The Banc dels Aliments, against the ropes due to inflation
The Banc dels Aliments de les Comarques de Tarragona, and with it the 165 solidarity entities to which it contributes the food that they distribute among its 40,000 beneficiaries throughout the province, are going through a bad time due to the inflationary crisis. The situation is alarming, but not critical or irreversible. For now, the Banc dels Aliments continues to send the products requested by charitable associations, which in turn can continue to respond to those most in need, perhaps with somewhat smaller food packages in some cases, but no one is left without eating. If there are issues such as fresh products not arriving or that there is less variety than before, with a lot of junk food, but there is maintenance. What the Banc dels Aliments does denounce is that they are running out of stock. The large shelves that they used to fill in their Reus facilities are empty, since everything that arrives leaves at the moment. The main reason, they lament, is that the agri-food industry no longer has surpluses, that is, leftover products from which the institution benefited a lot. They also acknowledge that the number and amount of donations have fallen considerably.
"The system with which the food industry worked has changed," says Antoni Garcia, secretary of the Banc dels Aliments de les Comarques de Tarragona, who explains that "less food enters." In this sense, he regrets that they have been directly affected by the fact that "large stores work to order, they buy only what they know they will sell according to the demand they have and therefore there are no surpluses, many of which came to us ». However, he celebrates the recent arrival of the second batch of food from the Common Agricultural Policy (CAP) of the European Union, through the Spanish Agricultural Guarantee Fund (FEGA), with which they will be able to continue with their service.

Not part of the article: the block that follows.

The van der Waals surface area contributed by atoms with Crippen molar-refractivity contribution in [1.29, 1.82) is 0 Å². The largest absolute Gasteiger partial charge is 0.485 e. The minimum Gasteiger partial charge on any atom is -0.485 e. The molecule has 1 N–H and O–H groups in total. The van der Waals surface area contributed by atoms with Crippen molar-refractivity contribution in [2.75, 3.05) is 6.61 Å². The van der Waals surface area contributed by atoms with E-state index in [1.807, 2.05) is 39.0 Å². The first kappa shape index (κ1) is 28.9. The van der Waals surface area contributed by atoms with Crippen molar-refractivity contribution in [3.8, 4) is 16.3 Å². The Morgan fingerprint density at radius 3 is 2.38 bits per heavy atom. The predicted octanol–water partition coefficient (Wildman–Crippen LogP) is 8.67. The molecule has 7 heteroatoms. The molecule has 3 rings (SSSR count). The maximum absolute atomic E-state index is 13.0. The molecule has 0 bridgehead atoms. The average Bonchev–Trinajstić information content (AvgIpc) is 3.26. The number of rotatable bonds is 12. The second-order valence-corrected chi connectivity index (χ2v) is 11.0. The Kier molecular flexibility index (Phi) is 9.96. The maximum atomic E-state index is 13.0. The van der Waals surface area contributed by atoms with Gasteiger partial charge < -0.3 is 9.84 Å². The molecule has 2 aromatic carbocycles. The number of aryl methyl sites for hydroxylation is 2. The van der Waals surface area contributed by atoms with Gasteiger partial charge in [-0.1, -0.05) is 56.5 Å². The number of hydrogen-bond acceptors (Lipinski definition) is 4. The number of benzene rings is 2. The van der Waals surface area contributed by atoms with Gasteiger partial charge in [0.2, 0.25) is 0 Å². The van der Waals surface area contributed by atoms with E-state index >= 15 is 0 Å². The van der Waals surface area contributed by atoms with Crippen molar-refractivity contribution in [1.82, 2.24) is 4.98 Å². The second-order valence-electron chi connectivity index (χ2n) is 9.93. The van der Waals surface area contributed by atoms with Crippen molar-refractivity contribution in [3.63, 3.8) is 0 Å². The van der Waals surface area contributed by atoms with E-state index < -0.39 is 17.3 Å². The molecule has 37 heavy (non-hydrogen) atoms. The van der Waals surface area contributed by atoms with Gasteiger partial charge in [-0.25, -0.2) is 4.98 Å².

Garcia finally says that "we have an application in which, based on the food we have, and based on the beneficiaries that the entities they have tell us, it tells us what falls to each one", and assures that now they will ask for charities to update their listings to see if the demand for food has actually increased.
From the Bank they calculate that it will grow around 10%, to 44,000, both due to the persistent economic crisis and the end of the high summer season and the decrease in employment in the services sector.
From the Joventut y Vida soup kitchen in the Tarragona neighborhood of Bonavista they celebrate that the arrival of European food has filled some shelves that had been empty for a long time and Raquel Quílez, the manager, assures that "this food will last us until January, at least" . This entity is mainly nourished by the Banc dels Aliments, with which the same thing happens to them: "We go to the day, food arrives and we supply the 178 families that we have, nobody is left without, but we did not get to make a pantry," says Quílez . At the same time, she regrets that "we don't get fresh products such as meat and fish, and we have had to unplug four of the six freezers we have because we don't fill them and they also shoot up the electricity bill."
On the other hand, the Cáritas Interparroquial volunteers who distribute food every Tuesday at the Església de Sant Joan Baptista in Tarragona comment that "there is no variety of products, there are many foods that are not very nutritious and can cause obesity, but at least the families eat ». They also try to reduce the electricity bill by turning on the freezer only the morning of the day they deliver. They assure that the parish receives fewer donations and that the demand for employment has skyrocketed.